Category: <span>Microsoft</span>

A couple of weeks ago, I accepted a new job, so I’m leaving Microsoft. I thought I would share the email I sent to my team.

Hello friends and colleagues,

As a few of you already know, the end of this month will bring to a close my six year adventure with WLDC and Microsoft. It’s been an amazing experience having had the privilege to work every day with so many intelligent, dedicated and professional people, all stretching themselves to make great software used by many millions of people. And that’s going to be a tough act to follow.

Over the time I’ve been here, I’ve worked on everything from “friends and family invitations” and cobranding in Messenger in Wave 3, to securing authentication tokens and searching for contacts on Exchange servers in Wave 5. The DC team has grown enormously as an organization in that time, and it’s been a privilege to be a part of that growth.

Before joining Microsoft in 2006, I spent 10 years working in small teams that were blazing new trails — first in music and film production, and then in personal web publishing. While those products are long gone, the markets they were a part of are still alive and well on the Web today. In some ways, my next adventure is a return to that type of work.

In July I’m starting with HDS here in Redmond, building systems to help manage the enormous volume of data that’s moving into the cloud. It’s hard to imagine today, but when I started my tech career as a test engineer, a really big hard disk held 4GB of data and cost around $1000, and the Web was still booting up. The entire company I worked for then had less storage capacity than some of us now carry with us in our laptops. When I started at Microsoft, Vista hadn’t shipped yet, Nokia, Palm and RIM were the mobile computing kings, there was no iPhone, no Android, and no Kindle, and tablet computing required a stylus.

It’s a new world with new challenges, and while I’m sad to be leaving, I’m excited to start the next chapter.

Please stay in touch! (Just don’t ask me to help fix the config server )

Heartfelt thanks to everyone!




I finally got sick of clicking Not Now when setting up my Windows Mobile PDA-phone under Vista, and deicded to go ahead and register with the Windows Mobile folks, to put a cease to their nagware.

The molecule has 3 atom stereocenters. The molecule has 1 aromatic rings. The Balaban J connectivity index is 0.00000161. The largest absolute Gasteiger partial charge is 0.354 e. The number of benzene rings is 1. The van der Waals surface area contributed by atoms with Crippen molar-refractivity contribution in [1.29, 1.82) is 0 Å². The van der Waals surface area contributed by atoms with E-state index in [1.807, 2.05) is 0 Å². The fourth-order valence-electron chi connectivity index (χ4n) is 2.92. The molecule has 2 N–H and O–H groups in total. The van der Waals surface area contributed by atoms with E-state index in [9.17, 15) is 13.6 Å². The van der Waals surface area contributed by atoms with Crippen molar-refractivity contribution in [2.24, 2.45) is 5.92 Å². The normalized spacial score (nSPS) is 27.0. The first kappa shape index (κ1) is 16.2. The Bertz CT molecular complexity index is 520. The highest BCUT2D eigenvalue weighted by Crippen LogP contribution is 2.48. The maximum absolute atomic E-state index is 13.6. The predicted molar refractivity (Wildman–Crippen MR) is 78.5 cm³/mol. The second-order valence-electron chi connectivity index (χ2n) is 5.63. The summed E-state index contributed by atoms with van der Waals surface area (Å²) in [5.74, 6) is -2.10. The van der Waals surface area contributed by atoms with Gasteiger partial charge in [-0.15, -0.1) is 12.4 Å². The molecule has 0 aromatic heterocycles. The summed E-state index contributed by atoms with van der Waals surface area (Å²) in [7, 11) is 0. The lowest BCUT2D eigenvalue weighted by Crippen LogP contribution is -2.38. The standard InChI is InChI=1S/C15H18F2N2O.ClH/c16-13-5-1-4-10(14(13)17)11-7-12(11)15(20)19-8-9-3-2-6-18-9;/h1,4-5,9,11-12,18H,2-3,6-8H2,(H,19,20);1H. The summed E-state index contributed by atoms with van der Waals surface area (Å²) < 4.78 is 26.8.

Lo and behold, the message I get after entering my personal info is:

“Thank you for providing us with your email address. We will contact you when the program is available in your language.”

What the hell does that mean? The Windows Mobile team at Microsoft doesn’t speak English?

I think this bug is related to the fact that I used a non-Hotmail Windows Live ID to log in, so they can’t tell what market I’m in. But really folks — shouldn’t we default to English?

Also, what “program” are they talking about? I didn’t ask for any program for my phone, and it seems to be working in English perfectly well already.


Microsoft Pocket PC

Is it a blogging tool? A publishing platform? A social networking service? I don’t think it really knows.

My guess is that if Spaces were to launch today as a brand new blogging service that no one had ever seen before, it would probably be panned for its confusing user interfaces, for being cluttered with lots of shallow features of marginal value, for its design inflexibility, and for its relatively small profile of developer features. The same is probably true of Spaces as a publishing platform, and as a social networking service.

This is a failure for all three groups of potential target end-users:

  1. Writers (a.k.a. bloggers)
  2. Designers & graphics people
  3. Web & mash-up developers

That’s not to say that the current incarnation of Spaces is a failure for Microsoft. Just because users don’t like something, doesn’t mean that you can’t still sell ad space. But we all know that in the long run, if the users don’t stay, the advertisers won’t stay either.

I hope the folks in charge over there are thinking about this kind of question, because in my opinion until Spaces makes up its mind about what it really wants to be, it can only be marginally successful.

There’s still room in this market to do interesting work that fulfills real users’ needs — if Spaces can come to grips with the fact that it needs to get really specific about its own identity, and stop trying to be all things to all people. The users are key, and they won’t respect a product that they can’t identify with. After all, who can identify with a product that doesn’t have an identity? Why would users trust Spaces to represent their own online identities when it isn’t clear about what it is as a product?

I have more ideas about this, so if you’re someone who works on Spaces, maybe we should do lunch. I’m in REDW-D 1153, at x34537.